The 45-year-old woman, who was also the child's great aunt, was found to have caused girl's death through negligence in her failure to control the pets, the Nordhausen court said.
The child's great grandmother, who had brought her to visit the woman in late May 2010, had already faced a failed case against her for responsibility in the tragic death. The 71-year-old allegedly put the child in danger with by not watching her closely enough before the four American Staffordshire terriers suddenly attacked after sneaking into the house unnoticed through a dog door.
The elderly woman also suffered severe bites to her face and arms in the attack.
But it was the defendant in Thursday's proceedings who was responsible for the child's death because she was not in control of the powerful dogs, traditionally bred for fighting, Judge Gerhild Grote said.
“Those who sow danger must ensure that no one is injured or killed by it,” she said, adding that “dogs become weapons” in certain situations.
The woman had taken inadequate precautions to prevent such an attack on her property in Oldisleben-Sachsenburg, the court ruled.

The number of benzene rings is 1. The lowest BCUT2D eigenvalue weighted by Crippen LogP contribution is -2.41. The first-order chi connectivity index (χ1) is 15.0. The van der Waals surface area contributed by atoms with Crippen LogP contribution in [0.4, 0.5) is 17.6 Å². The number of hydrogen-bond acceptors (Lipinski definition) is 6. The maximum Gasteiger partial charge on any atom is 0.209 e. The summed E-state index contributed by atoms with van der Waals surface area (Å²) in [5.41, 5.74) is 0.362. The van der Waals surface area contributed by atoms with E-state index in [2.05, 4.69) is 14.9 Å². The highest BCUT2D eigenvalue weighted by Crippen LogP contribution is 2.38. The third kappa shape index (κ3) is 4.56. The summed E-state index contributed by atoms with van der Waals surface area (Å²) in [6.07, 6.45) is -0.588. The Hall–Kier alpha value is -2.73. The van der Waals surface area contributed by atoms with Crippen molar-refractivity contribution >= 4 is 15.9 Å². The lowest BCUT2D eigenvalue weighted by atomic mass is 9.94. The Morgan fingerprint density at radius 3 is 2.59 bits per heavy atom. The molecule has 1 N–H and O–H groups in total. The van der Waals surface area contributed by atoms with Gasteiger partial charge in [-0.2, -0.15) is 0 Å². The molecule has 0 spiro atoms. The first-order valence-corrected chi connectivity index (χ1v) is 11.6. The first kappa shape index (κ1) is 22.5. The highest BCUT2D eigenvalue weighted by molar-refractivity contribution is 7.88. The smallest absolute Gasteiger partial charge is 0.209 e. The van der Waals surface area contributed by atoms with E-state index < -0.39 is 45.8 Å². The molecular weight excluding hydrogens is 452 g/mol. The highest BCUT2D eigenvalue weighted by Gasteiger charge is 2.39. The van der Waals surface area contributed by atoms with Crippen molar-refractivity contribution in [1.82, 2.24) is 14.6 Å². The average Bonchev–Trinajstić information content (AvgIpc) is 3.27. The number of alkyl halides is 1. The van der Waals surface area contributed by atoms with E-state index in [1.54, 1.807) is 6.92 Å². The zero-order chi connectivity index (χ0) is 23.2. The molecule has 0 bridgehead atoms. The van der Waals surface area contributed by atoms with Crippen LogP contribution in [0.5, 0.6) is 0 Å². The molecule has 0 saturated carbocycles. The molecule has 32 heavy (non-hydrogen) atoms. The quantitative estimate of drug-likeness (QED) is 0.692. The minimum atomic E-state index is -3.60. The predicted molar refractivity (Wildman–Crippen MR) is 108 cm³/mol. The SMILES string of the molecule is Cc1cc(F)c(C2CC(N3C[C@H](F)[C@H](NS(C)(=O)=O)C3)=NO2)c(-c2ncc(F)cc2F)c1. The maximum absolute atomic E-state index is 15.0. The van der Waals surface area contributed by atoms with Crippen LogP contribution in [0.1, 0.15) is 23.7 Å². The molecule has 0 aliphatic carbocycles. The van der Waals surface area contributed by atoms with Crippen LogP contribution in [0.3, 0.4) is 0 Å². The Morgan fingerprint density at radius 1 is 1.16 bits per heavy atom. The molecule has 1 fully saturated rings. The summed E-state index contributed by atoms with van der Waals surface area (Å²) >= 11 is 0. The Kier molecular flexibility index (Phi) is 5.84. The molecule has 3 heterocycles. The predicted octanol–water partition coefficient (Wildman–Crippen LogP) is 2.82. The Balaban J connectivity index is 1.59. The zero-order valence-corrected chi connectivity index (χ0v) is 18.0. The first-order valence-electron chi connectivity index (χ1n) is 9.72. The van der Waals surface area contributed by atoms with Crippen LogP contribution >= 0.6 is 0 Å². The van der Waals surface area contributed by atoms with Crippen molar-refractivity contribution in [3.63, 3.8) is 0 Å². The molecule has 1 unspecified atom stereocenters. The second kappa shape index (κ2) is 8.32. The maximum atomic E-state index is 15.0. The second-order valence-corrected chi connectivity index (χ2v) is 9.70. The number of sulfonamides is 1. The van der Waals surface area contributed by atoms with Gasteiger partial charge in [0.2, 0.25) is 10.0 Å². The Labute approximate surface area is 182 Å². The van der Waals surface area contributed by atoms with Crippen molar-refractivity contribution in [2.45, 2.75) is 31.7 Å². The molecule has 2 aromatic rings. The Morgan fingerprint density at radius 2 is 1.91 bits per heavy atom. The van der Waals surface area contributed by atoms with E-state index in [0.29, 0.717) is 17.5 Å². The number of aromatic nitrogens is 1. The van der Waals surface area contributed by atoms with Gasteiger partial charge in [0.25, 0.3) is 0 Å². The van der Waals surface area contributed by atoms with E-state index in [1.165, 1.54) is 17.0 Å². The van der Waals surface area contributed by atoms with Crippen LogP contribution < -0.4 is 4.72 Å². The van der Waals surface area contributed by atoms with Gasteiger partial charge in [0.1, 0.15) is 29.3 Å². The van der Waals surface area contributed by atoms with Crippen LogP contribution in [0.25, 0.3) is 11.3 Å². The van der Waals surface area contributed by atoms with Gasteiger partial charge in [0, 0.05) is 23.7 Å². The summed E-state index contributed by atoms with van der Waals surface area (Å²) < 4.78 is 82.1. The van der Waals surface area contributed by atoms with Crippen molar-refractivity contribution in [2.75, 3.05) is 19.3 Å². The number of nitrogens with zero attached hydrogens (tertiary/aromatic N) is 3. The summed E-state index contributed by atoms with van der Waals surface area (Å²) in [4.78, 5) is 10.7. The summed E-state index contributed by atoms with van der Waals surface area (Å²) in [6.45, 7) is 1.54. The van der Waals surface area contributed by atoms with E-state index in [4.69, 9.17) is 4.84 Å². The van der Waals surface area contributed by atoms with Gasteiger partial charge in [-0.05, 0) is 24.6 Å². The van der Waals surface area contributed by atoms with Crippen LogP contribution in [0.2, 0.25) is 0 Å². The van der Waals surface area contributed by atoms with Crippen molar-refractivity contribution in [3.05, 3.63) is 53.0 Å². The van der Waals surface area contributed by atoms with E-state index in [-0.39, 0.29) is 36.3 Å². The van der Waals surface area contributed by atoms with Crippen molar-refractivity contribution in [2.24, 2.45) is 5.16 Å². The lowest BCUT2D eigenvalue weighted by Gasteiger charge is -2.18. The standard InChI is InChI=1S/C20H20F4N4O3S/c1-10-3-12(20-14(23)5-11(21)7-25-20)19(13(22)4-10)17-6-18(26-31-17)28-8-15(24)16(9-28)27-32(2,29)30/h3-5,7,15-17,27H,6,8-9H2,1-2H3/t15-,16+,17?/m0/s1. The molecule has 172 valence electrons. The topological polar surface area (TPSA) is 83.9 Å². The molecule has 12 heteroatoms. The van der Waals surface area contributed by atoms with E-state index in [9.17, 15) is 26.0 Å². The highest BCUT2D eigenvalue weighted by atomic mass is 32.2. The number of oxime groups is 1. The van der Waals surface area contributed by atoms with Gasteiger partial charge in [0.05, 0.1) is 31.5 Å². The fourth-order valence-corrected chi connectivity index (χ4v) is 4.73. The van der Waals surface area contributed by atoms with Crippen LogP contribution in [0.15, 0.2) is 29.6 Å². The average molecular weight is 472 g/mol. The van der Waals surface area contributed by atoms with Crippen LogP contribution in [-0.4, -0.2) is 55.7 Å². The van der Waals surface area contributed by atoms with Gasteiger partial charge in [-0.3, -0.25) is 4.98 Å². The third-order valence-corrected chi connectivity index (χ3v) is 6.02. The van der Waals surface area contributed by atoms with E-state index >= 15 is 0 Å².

“The accused didn't want what happened,” the verdict read, but she should have been aware of the risks after warnings from family members, it added.
State prosecutor Gert Störmer accused the defendant of failing to properly raise and care for the dogs, calling the pack a “ticking time bomb.”
But her lawyers called the child's death a “human catastrophe,” saying their client had been overwhelmed and underestimated the potential danger posed by the dogs.
During the two-day trial family members bickered bitterly, the incident clearly having “shattered” their relationships, Judge Grote said as she read the verdict.
“Hate doesn't lead to overcoming grief,” she told the court, adding that there was professional help available to the family.